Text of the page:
# Evaluating a summation related to binomial expansion [duplicate]

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How do you evaluate this summation $$\sum_{t=0}^{n}{t\binom{n}{t}x^t(1-x)^{n-t}}$$ where $0 < x < 1?$

## marked as duplicate by user21820, YuiTo Cheng, RRL, Xander Henderson, postmortesJun 26 at 16:29

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## 2 Answers

The easiest way is to write $1-x=a$ for the time being, and then your sum is $$\sum_{t=0}^n \binom{n}{t}t x^t a^{n-t} = x\frac{d}{dx}\sum_{t=0}^n \binom{n}{t} x^ta^{n-t} = x\frac{d}{dx} (x+a)^n = nx(x+a)^{n-1},$$ and returning to $1-x$ gives $$n(x+(1-x))^{n-1} = nx.$$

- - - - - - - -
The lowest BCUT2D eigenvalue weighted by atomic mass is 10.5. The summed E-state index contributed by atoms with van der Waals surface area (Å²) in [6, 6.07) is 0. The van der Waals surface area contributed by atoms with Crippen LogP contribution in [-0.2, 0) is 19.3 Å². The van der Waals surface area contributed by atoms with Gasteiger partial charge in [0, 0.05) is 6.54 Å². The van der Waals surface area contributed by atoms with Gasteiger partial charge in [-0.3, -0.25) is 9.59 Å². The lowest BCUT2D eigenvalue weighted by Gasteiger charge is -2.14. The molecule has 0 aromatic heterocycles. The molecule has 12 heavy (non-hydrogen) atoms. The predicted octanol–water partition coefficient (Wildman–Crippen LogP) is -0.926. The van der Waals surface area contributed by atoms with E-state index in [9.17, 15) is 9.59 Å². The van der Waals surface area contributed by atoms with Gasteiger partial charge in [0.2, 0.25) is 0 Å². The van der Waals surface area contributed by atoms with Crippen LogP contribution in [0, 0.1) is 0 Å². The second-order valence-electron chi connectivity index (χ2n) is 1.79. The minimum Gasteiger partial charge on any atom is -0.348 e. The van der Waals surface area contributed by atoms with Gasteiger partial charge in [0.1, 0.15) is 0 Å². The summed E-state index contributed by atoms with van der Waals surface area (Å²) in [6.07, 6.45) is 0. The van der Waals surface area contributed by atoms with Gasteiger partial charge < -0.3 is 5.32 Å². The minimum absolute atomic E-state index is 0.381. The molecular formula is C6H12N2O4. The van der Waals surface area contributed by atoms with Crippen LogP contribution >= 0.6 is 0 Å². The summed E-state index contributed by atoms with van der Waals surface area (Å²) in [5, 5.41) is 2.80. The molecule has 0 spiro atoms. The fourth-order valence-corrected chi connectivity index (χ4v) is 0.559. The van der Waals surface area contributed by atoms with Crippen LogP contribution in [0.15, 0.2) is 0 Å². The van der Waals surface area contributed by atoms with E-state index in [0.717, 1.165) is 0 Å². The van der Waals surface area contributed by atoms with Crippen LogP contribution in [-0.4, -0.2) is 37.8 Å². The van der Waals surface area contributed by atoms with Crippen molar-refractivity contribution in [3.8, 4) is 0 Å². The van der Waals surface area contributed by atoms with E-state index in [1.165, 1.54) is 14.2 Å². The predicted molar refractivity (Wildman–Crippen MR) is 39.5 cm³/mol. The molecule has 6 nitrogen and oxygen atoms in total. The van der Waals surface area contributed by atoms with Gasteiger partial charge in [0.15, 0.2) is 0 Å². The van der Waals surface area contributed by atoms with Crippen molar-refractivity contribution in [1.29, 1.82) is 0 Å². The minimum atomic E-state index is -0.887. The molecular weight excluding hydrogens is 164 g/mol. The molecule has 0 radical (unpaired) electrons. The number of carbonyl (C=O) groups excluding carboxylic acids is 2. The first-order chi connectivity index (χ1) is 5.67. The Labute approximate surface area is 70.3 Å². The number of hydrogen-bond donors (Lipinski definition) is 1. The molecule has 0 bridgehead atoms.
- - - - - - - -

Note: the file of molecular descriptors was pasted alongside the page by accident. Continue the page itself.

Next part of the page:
• Hello. I edited the question. It should be $$x^t(1-x)^{n-t}$$. I apologize. I was sleepy when I asked this question. – Caesar Ian Pedro Apr 21 '17 at 10:52
• Answer updated. – Chappers Apr 21 '17 at 12:13

A variation of the theme:

We obtain \begin{align*} \sum_{t=0}^nt\binom{n}{t}x^t(1-x)^{n-t}&=n\sum_{t=1}^n\binom{n-1}{t-1}x^t(1-x)^{n-t}\tag{1}\\ &=nx\sum_{t=0}^{n-1}\binom{n-1}{t}x^t(1-x)^{n-1-t}\tag{2}\\ &=nx \end{align*}

Comment:

• In (1) we use $\binom{n}{t}=\frac{n}{t}\binom{n-1}{t-1}$ and we also start with index $t=1$, since the term with $t=0$ is zero.

• In (2) we shift the index $t$ by one to start from $t=0$ and factor out $x$.

• Hello. I edited the question. It should be $$x^t(1-x)^{n-t}$$. I apologize. I was sleepy when I asked this question. – Caesar Ian Pedro Apr 21 '17 at 10:52
• @CaesarIanPedro: Answer updated accordingly. Regards, – Markus Scheuer Apr 21 '17 at 10:56